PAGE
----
Steps to Successful M&A Integration

    Post-merger integration remains one of the most difficult challenges for acquiring companies. In fact, many stumble over their integration efforts.

    Integration is especially hard work. And like most hard work in the boardroom, it’s absolutely vital. Acquirers don’t want to end up running two separate businesses because that means they would not realize the full benefits of their newly combined entity. Revenue synergies, cost savings, and enhanced profitability simply don’t happen without proper integration. And, often, it is the value of the combined entity that the lender has used to place debt on the business.

    Another concern is exit routes. Imagine a business buying a handful of companies over the course of several years but not successfully integrating any of them. When it comes time to exit, it will be extremely hard for buyers to value that business. How can they? The data is not consolidated, their technology systems are all over the map, and employees are still doing their own thing.

    This sort of disjointed operation won’t command the same value as a well-oiled M&A that has achieved cost savings and economies of scale thanks to common systems and a coherent market strategy. Indeed, those companies that handle integration well deliver as much as six to 12 percentage points higher total returns to shareholders than those that don’t, per McKinsey & Company.

    Most enterprises have an acquisition strategy. They know which kinds of companies they want to buy and why they want to buy them—but they have no integration strategy thereafter. They have little to no idea how to successfully blend their newly acquired entities.

    This is particularly common in the middle market, where companies tend to operate with limited resources. They will have an acquisition team scouting deals and conducting due diligence, but they won’t have a dedicated integration team to game plan post-deal strategies and map out all variables. Such a team is critical because effective integration efforts start long before a deal is completed. In fact, integration should start the moment a company decides to make an acquisition.

    The process should begin with a few basic questions. Is the target company a cultural fit for our business? Does it have synergistic technologies we can leverage post-close? What are the key issues related to integrating the finance organizations? Can we limit the risk of losing essential talent? What will the new leadership look like? How will this acquisition impact EBITDA?

    These are all integration questions. But they also have a bearing on an overall acquisition strategy—another reason it is crucial to have a defined integration team in place that works with the deal team in any due diligence process. If the integration team is involved early, it can identify various integration challenges that may impact a deal as well as factors that may drive revenue synergies and cost savings.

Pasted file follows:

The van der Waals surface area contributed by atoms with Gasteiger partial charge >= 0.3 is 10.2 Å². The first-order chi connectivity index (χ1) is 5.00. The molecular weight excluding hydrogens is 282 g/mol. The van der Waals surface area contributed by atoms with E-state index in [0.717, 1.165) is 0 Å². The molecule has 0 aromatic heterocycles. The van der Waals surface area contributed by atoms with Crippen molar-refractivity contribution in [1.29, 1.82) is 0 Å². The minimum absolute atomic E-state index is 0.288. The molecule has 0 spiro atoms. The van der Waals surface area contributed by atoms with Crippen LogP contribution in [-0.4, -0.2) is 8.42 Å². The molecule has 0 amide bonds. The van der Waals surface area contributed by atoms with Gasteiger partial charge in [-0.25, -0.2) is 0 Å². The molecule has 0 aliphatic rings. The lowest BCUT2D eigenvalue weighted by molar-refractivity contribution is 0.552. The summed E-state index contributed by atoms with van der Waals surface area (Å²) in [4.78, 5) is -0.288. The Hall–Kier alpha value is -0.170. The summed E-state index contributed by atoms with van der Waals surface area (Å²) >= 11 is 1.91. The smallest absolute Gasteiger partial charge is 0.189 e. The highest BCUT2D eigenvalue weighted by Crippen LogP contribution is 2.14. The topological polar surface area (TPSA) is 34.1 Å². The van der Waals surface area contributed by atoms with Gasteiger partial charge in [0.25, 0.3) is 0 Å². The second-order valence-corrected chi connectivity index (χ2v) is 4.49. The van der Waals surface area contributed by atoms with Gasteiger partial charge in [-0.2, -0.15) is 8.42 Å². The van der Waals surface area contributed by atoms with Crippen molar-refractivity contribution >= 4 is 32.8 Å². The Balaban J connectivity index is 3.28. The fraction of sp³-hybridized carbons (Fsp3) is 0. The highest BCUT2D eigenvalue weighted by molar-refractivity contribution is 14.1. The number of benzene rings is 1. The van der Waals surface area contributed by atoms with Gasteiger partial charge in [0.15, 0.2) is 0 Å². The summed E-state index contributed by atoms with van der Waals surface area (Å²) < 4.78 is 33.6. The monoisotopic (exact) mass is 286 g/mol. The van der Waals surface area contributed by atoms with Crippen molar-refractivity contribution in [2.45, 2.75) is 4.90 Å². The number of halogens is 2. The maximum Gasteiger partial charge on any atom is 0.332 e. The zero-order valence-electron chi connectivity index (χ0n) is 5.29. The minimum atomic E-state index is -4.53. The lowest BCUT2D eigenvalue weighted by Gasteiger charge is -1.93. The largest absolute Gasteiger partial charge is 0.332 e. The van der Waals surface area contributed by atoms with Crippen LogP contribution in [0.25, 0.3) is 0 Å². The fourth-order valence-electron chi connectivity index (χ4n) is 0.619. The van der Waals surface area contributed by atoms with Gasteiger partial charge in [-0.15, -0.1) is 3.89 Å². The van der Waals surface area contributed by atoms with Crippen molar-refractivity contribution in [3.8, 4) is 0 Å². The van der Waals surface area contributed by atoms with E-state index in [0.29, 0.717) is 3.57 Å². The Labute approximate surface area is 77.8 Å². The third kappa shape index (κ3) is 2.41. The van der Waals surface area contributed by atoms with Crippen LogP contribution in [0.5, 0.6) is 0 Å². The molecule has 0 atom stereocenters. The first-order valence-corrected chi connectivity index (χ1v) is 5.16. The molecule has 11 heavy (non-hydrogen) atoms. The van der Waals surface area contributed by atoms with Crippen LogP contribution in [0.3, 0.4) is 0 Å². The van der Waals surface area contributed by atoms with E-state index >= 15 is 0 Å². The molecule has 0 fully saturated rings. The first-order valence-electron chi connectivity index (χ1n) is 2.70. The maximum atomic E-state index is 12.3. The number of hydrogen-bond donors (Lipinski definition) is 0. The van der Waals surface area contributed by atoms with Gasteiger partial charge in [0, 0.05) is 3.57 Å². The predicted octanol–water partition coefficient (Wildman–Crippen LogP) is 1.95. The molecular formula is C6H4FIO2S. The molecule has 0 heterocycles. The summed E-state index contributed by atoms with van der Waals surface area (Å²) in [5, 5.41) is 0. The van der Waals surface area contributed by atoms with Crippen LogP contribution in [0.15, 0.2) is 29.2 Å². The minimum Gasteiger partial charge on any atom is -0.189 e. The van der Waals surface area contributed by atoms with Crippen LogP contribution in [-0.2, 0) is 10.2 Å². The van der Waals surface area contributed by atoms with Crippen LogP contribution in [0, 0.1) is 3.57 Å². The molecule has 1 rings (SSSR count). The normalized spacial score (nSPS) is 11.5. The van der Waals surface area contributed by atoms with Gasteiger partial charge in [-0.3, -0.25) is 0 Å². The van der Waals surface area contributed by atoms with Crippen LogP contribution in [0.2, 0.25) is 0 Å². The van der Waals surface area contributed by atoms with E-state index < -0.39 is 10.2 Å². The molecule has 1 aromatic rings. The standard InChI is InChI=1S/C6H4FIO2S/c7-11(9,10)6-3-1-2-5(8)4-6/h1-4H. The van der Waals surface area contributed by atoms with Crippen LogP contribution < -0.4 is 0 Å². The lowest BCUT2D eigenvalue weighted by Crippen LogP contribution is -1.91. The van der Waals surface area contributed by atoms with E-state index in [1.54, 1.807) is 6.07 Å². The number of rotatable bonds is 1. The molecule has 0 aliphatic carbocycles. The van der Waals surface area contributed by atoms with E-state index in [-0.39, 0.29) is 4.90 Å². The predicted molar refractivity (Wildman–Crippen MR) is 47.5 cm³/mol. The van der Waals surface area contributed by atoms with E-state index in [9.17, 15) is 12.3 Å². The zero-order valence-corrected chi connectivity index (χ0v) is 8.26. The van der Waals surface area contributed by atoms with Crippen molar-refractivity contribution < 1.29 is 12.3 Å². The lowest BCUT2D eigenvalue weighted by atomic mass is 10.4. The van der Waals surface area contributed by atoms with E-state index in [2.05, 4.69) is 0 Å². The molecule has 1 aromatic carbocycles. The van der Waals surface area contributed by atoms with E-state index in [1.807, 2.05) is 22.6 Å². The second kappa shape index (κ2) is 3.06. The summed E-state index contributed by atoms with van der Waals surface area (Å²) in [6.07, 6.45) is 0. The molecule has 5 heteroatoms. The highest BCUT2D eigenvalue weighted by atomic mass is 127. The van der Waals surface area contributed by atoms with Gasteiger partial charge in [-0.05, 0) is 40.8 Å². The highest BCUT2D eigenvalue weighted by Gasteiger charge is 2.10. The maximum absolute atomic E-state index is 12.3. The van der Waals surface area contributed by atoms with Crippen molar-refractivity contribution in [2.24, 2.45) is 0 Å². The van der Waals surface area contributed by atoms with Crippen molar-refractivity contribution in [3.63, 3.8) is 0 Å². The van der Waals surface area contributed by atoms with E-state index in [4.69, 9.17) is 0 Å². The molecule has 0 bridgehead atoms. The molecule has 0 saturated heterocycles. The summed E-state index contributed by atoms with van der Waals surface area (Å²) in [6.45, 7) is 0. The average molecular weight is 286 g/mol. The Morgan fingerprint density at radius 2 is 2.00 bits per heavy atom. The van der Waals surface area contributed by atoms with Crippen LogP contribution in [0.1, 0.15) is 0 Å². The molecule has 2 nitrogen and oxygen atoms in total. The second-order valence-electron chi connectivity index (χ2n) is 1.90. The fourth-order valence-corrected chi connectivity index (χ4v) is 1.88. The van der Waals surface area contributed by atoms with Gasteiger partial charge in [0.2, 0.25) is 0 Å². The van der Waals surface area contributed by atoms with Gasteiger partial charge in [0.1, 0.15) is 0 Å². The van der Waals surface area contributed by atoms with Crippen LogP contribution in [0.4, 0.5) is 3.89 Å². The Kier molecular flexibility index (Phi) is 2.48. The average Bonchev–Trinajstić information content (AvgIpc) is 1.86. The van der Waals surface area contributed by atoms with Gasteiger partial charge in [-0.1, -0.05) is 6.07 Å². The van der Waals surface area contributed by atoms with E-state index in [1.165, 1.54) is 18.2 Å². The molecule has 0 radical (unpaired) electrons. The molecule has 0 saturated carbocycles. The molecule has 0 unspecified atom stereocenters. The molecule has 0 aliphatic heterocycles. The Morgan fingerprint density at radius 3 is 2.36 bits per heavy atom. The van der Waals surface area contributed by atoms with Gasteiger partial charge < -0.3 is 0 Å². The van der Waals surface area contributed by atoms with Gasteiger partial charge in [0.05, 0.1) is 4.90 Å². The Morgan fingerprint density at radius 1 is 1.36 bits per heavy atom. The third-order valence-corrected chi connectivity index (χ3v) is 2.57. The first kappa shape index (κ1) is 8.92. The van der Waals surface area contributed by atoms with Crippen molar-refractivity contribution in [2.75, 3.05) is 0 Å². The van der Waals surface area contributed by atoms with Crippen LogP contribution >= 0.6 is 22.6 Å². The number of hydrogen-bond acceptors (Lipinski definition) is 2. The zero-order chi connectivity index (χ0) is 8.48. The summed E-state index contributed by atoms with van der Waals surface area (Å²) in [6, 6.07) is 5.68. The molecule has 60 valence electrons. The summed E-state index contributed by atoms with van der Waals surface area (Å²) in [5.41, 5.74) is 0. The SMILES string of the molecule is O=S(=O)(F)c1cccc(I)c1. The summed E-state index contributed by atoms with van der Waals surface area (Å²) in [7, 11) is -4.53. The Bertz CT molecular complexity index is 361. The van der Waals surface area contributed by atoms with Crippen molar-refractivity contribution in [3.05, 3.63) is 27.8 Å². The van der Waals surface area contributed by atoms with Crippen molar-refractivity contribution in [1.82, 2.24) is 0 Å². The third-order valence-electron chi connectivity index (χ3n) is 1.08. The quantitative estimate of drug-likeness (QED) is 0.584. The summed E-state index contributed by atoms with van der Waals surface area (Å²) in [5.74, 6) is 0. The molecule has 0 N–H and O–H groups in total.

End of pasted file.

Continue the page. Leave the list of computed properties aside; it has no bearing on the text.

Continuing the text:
The integration team should be composed of core stakeholders charged with running the combined entity going forward. The team should be multidisciplinary, including representatives from IT, Finance, and HR, and handle every aspect of the overall integration process.

    The last thing any acquiring company wants to do is close a deal, then wake up that night in a cold sweat wondering what in the world they will do next. By that time, it is too late. Integration cannot be done on the fly.

    Before any deal is ever closed, acquirers should have adjusted and readjusted their integration strategies. They should know how to consolidate various technology systems. They should know exactly what to say to customers and suppliers about the nature of the acquisition. They should be prepared to communicate with concerned employees. 

    Another reason preparation is vital is that integration should be fast and thorough. Speed is essential because the quicker a business can move through the integration process, the lower their risk of losing customers to competitors during this process. Competitors will take advantage of any perceived turmoil to steal customers away.

    Acquisitions often fail to deliver significant value creation when there is no coherent integration strategy. Acquirers need to start early and put the right leadership team in place to drive their M&A initiatives forward. Having an integration strategy for each deal will set the course for success long before the ink on the contract is dry. 


    The hardest part of any acquisition is the post-merger integration. Integration efforts should start well before a deal is completed. Put in place an integration team early in the process that can identify challenges that may impact a deal, as well as factors that may drive revenue synergies and cost savings going forward. Lenders are well advised to inquire about post-close integration activities as the details may provide comfort or expose risks.

    Subject matter expertise

    • jeremy swan
      Contact Jeremy Jeremy+Swan
      Jeremy Swan

      Managing Principal - Financial Sponsors & Financial Services Industry

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